marking the great difference between their build then and now. By and by down to the chappell again where Bishopp Morley preached upon the song of the Angels, "Glory to God on high, on earth peace, and good will towards men." Methought he made but a poor sermon, but long, and reprehending the mistaken jollity of the Court for the true joy that shall and ought to be on these days, he particularized concerning their excess in plays and gaming, saying that he whose office it is to keep the gamesters in order and within bounds, serves but for a second rather in a duell, meaning the groom-porter. Upon which it was worth observing how far they are come from taking the reprehensions of a bishopp seriously, that they all laugh in the chappell when he reflected on their ill actions and courses. He did much press us to joy in these publique days of joy, and to hospitality. But one that stood by whispered in my ear that the Bishopp himself do not spend one groat to the poor himself. The sermon done, a good anthem followed, with vialls, and then the King came down to receive the Sacrament. But I staid not, but calling my boy from my Lord's lodgings, and giving Sarah some good advice, by my Lord's order, to be sober and look after the house, I walked home again with great pleasure, and there dined by my wife's bed-side with great content, having a mess of brave plum-porridgeThe national Christmas dish of plum pudding is a modern evolution from plum porridge, which was probably similar to the dish still produced at Windsor Castle.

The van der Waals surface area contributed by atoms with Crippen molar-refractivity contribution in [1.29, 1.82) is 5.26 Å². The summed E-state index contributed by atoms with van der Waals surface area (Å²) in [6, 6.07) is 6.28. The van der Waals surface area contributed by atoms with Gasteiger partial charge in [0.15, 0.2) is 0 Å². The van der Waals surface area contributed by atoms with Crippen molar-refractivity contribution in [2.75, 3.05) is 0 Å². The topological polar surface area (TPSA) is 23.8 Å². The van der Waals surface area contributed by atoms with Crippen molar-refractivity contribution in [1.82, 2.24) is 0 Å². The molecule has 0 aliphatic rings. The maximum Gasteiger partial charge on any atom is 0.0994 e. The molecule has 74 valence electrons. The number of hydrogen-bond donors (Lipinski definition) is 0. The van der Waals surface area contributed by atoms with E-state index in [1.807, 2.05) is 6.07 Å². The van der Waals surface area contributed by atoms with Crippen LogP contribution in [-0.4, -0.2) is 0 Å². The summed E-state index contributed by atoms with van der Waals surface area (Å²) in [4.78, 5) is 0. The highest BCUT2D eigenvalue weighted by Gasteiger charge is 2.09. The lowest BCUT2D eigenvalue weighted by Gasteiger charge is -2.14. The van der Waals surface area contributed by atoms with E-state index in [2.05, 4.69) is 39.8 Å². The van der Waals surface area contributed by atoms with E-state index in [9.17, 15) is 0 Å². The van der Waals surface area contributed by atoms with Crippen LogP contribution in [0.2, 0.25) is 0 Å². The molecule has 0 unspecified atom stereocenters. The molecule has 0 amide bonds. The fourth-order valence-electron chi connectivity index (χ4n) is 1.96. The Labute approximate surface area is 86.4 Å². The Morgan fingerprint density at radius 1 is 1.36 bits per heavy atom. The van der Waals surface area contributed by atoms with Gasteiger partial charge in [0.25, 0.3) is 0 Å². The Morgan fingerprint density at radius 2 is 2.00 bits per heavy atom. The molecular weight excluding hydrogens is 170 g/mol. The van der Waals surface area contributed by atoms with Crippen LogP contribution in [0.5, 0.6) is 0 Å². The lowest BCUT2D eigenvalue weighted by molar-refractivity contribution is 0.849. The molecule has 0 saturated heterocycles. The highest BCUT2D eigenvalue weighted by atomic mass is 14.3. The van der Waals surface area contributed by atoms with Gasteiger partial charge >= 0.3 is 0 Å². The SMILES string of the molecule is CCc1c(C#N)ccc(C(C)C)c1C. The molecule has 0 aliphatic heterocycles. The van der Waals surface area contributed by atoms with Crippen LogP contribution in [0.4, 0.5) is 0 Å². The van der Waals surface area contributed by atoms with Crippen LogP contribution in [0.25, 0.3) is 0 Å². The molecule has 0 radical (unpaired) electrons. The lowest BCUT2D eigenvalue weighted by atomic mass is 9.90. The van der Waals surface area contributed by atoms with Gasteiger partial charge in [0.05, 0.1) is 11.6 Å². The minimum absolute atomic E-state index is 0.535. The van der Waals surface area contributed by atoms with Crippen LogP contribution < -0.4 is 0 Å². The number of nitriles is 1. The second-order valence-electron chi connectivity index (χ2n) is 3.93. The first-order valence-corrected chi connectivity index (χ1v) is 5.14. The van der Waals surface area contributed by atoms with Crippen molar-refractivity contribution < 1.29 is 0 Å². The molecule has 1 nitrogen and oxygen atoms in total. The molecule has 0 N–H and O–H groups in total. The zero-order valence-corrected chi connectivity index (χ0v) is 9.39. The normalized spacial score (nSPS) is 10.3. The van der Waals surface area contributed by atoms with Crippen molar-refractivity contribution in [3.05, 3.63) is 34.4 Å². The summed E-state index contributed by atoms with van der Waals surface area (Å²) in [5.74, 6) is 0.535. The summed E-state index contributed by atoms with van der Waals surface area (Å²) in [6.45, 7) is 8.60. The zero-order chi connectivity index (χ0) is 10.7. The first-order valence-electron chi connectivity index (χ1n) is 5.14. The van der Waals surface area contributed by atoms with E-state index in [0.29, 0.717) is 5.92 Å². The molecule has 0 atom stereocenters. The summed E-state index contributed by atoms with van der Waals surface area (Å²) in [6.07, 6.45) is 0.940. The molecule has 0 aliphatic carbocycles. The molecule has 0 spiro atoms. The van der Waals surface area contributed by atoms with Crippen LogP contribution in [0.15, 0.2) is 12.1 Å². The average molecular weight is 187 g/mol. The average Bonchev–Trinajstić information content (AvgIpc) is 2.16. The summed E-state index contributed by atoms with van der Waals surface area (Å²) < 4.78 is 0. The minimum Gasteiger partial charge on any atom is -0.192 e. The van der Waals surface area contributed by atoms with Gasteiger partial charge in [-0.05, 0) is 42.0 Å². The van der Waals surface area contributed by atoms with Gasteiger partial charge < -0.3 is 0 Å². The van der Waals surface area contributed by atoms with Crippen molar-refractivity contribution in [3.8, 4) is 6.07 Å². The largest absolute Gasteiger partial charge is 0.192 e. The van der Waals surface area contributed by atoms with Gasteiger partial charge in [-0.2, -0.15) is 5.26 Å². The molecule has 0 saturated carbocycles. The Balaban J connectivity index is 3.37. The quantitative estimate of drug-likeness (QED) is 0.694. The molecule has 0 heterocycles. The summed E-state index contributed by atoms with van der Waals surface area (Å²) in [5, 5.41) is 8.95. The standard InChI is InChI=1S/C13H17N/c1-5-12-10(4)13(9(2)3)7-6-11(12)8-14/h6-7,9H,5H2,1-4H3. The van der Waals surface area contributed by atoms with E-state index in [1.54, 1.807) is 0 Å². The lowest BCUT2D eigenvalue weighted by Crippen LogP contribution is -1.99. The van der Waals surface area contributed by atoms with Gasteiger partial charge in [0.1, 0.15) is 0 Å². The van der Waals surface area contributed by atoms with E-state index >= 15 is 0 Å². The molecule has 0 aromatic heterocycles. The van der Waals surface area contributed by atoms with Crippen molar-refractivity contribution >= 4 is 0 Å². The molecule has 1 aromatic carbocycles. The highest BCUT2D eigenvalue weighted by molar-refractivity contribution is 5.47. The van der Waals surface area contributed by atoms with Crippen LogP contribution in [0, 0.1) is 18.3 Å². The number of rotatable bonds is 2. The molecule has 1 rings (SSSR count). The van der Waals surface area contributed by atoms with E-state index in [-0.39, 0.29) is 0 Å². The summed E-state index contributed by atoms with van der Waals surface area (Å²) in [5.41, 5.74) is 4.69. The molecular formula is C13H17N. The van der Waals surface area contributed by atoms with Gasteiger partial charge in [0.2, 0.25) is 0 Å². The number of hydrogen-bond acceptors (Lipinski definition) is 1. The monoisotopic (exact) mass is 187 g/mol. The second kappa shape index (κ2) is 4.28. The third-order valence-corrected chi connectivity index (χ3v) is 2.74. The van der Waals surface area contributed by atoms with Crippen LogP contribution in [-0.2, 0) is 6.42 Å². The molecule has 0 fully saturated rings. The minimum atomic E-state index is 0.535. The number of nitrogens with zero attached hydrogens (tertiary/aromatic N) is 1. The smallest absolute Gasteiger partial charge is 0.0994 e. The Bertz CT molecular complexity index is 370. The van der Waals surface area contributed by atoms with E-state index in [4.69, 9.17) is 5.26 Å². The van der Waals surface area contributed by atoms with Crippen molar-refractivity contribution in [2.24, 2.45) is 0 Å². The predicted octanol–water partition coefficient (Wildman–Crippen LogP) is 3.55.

and a roasted pullet for dinner, and I sent for a mince-pie abroad, my wife not being well to make any herself yet. After dinner sat talking a good while with her, herpain
being become less, and then to see Sir W. Pen a little, and so to my office, practising arithmetique alone and making an end of last night's book with great content till eleven at night, and so home to supper and to bed.
25th (Christmas day). Lay long talking pleasantly with my wife, but among other things she begun, I know not whether by design or chance, to enquire what she should do if I should by any accident die, to which I did give her some slight answer; but shall make good use of it to bring myself to some settlement for her sake, by making a will as soon as I can. Up and to church, where Mr. Mills made an ordinary sermon, and so home and dined with great pleasure with my wife, and all the afternoon first looking out at window and seeing the boys playing at many several sports in our back yard by Sir W. Pen's, which reminded me of my own former times, and then I began to read to my wife upon the globes with great pleasure and to good purpose, for it will be pleasant to her and to me to have her understand these things. In the evening at the office, where I staid late reading Rushworth, which is a most excellent collection of the beginning of the late quarrels in this kingdom, and so home to supper and to bed, with good content of mind.